Caring For Saltwater Gear

By Lefty Kreh

Freshwater tackle requires minimal care and maintenance in order to stay in working order.

That is not the case when it comes to saltwater gear, which often times, gets the same treatment as its freshwater counterpart.

The finest of saltwater gear will suffer if not properly cared for.

It is not just the water that’s harmful, but also the air that can cause damage.

©Temple Fork Outfitters.


One way to maintain a saltwater fly reel before ever using it is to thoroughly clean it and give it a coating of the hard wax used on autos. Be sure to polish it well. For a long time afterwards any salt water that falls on the reel will bead up and fall away.

Be careful to read all directions before applying anything to a fly reel.

When on a trip with a saltwater reel I don’t clean it until I return home.

Manufacturers also have a large list of things not to do, they are: take the reel in the shower with you or douse it in a bucket of freshwater–or worse wash it down with a freshwater hose. All of these methods drive some salt inside the reel but more importantly, they often will flush the grease coating from the drag impairing its performance.

I was lucky enough to enjoy several trips to Australia in the late 1980s and early 1990s. After watching some of the top saltwater anglers in the world clean their reels—all kinds—I adopted similar methods.

Clean and fill an empty plastic spray bottle with warm soapy water and spray the reel thoroughly—be sure to get in all the crevices. Scrub around the reel foot with an old toothbrush.  This is where corrosion first occurs. Fill another bottle with hot, fresh water and thoroughly rinse away the soapy water. Wipe the reel clean with a dry rag.

If you suspect the drag is not functioning properly, consider sending it to a manufacturer for maintenance. If you are handy you can remove the spool and apply a thin-film of grease on the cork or carbon fiber drag—don’t overdo it.


Even rods designed specifically to handle the brine can fall victim to corrosion, even after only one use.

Hold the rod under warm, flowing water and scrub around the foot of each guide with an old toothbrush.

The locking rings should be treated the same way. Many saltwater fish carry extra slime on their bodies, which can be transferred to rod handles making them difficult to grip.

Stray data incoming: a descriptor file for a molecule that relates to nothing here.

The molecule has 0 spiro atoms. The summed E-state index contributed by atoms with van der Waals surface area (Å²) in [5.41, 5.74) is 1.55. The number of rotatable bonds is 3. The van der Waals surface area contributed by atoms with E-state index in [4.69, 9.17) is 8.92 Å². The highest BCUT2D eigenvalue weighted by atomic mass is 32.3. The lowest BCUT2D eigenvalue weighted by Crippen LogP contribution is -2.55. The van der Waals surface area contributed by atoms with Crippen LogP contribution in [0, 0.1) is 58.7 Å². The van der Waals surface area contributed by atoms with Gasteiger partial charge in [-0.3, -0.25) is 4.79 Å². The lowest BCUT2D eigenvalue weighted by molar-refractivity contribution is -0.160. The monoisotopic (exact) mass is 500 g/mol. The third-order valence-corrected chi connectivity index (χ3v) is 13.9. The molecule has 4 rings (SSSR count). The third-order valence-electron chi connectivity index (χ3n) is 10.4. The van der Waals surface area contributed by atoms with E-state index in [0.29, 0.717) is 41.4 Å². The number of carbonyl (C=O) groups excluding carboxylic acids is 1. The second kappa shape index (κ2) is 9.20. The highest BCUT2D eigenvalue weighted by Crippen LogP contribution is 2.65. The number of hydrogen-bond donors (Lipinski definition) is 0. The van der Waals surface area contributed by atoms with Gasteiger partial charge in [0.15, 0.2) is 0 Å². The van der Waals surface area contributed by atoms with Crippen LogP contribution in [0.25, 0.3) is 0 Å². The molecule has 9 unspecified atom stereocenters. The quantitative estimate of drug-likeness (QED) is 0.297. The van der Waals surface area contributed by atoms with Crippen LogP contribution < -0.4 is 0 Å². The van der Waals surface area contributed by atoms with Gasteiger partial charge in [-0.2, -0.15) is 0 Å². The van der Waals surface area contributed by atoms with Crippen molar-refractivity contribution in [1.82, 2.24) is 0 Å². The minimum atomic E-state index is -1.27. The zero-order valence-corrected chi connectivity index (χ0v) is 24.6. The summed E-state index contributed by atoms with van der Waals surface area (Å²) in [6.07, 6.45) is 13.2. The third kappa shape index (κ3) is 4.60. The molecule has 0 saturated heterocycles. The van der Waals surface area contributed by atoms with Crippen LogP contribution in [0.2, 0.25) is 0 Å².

My favorite way to clean the cork handles is with commercial hand soap. Remove any excess cleaner with warm water and an old rag. You can also use a rough terry cloth rag and warm soapy water.

There are many commercial fly line cleaners on the market today.

But one of the best ways to clean any fly line is to simply immerse it in warm, soapy water. Don’t use detergent because it can remove the line’s lubricant, which helps it shoot cleanly through the guides. After cleaning the line with soapy water, use a clean rag and fresh, warm water to scrub away any soap residue.

Backing must also be cleaned.

When lines are rewound on a spool they can contain saltwater, that if left on for even short periods can corrode the inner walls of the spool. To eliminate this problem fill a laundry tub or a large container with warm water and strip off a little more than the amount of line that was fished.  Give it a good scrubbing by pulling it though a wet rough cloth. Before re-spooling the lines wash the insides of the spool with warm water and dry thoroughly.

When not in use reels should be covered and rods stored in dry rod socks and tubes. It is not advised to leave tackle sitting in open air, even if under a covered porch.

To care for saltwater flies, a small plastic container on the boat can help prevent rust from appearing on the hook. It may also be wise to use a small comb to straighten out any tangled fibers before drying the fly completely.


About templeforkoutfitters
Armed with a lifetime passion for fishing, we set out to establish a new standard of value for fly and conventional rods. We have relied on our own experience and advice of many professionals in creating what we believe is the perfect marriage - price and performance. Sound too good to be true? Cast one and you be the judge.

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